Going Green

During the first quarter of 2020, for the first time ever, UK electricity became lower carbon than gas.

Since 2013, dirty coal fired power stations have steadily been phased out in the UK, with electricity generated instead by renewables such as solar, wind and hydro.  This has reduced the carbon intensity of electricity by a factor of nearly 3 in just seven years. On days when there is plenty of wind and sun, virtually all UK electricity is now generated from renewables. 

Renewables have become dramatically cheaper too, so a couple of weeks ago, customers of Octopus Energy’s Agile tariff were actually being paid to use surplus electricity!

The availability of low carbon electricity influences our investment decisions at all levels. For example, it becomes attractive for new homes use an electric heat pump for heating, because these can be up to five times more efficient than a gas boiler. This also avoids the costs of connecting homes to the gas grid.

I’m thinking seriously about retiring our elderly gas hob and replacing it with an electric induction hob, because will be nearly twice as efficient. Induction hobs are safer too, as I discovered the other day after an unfortunate incident in which I set fire to a tea towel.

Our policy makers should encourage and support investments in renewable electricity generation, because this is the future, and will help reinforce the East of England’s position as a renewables powerhouse.  The Hornsea windfarm in the North Sea is now the largest offshore windfarm in the world, and Hull is becoming an important manufacturing centre for the massive blades. At 75m long, these are longer than the wingspan of a 747.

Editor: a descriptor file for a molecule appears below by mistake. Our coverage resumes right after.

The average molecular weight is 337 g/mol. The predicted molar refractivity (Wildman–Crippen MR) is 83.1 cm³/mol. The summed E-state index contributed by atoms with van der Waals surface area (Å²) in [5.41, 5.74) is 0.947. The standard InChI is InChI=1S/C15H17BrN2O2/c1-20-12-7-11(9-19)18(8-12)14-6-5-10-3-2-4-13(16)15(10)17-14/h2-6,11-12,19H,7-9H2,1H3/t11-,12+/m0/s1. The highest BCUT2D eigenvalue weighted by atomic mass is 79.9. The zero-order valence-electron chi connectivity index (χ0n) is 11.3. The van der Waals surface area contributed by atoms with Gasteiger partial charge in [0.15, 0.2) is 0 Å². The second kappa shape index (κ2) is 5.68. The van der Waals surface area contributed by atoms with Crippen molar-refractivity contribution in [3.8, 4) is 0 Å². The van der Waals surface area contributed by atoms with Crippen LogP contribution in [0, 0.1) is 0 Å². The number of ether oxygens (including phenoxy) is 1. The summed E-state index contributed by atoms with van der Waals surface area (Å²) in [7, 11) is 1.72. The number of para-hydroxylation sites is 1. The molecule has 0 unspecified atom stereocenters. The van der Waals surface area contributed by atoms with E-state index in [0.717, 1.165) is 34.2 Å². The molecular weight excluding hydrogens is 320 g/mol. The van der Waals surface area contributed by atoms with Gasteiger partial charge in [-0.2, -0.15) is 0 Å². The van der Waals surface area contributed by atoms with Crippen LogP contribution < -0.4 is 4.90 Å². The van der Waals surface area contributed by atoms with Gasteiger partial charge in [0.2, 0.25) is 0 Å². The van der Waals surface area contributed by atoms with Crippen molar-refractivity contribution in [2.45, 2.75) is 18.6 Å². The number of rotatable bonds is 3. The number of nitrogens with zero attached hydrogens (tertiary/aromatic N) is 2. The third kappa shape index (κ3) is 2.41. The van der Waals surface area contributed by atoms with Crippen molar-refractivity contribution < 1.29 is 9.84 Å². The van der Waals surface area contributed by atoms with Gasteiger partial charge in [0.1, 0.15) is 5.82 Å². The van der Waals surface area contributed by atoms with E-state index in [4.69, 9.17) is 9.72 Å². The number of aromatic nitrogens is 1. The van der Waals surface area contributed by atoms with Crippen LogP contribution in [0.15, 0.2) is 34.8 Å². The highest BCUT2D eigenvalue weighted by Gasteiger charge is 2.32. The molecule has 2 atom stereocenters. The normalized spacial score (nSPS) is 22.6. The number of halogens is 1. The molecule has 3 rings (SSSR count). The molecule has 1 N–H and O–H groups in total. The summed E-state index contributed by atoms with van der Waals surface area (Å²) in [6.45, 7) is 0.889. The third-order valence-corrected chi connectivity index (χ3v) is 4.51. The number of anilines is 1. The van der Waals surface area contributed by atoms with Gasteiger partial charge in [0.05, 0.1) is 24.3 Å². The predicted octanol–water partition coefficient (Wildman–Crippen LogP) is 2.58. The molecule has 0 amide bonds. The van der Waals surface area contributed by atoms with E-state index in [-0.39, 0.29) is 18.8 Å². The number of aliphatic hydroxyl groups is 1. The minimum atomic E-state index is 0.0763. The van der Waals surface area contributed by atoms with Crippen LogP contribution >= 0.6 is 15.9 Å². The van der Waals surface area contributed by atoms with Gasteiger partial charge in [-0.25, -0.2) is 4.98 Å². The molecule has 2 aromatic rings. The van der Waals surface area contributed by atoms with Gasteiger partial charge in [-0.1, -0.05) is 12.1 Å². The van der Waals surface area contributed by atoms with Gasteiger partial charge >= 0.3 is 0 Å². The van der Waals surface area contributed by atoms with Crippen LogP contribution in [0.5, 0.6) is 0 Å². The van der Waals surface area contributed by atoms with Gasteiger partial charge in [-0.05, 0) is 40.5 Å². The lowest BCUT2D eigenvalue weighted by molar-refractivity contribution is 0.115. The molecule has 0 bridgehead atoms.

As a recent IPPR report pointed out, investing in renewables generates more jobs than does investing in fossil fuels, so we should stop subsidising our declining oil and gas production (which is now a net cost to the economy), and instead invest in creating Zero Carbon infrastructure, such as renewables and electrification

This can also transform and clean up industry. Excitingly, the big Swedish steel makers are building a pilot HYBRIT plant which will use cheap renewable electricity to generate hydrogen, which can then replace coking coal in steel making.  They should start trials this year, and plan that all Swedish steel will be fossil fuel free by 2045. As steel making currently contributes around 8% of global carbon emissions this is a big deal.

We have a big opportunity for a Green Recovery from the covid crisis: Last week the European Union proposed a €750 billion fund to help the bloc recover, with 25% of all funding set aside for climate action.

I just hope Brexit-Britain doesn’t get left behind.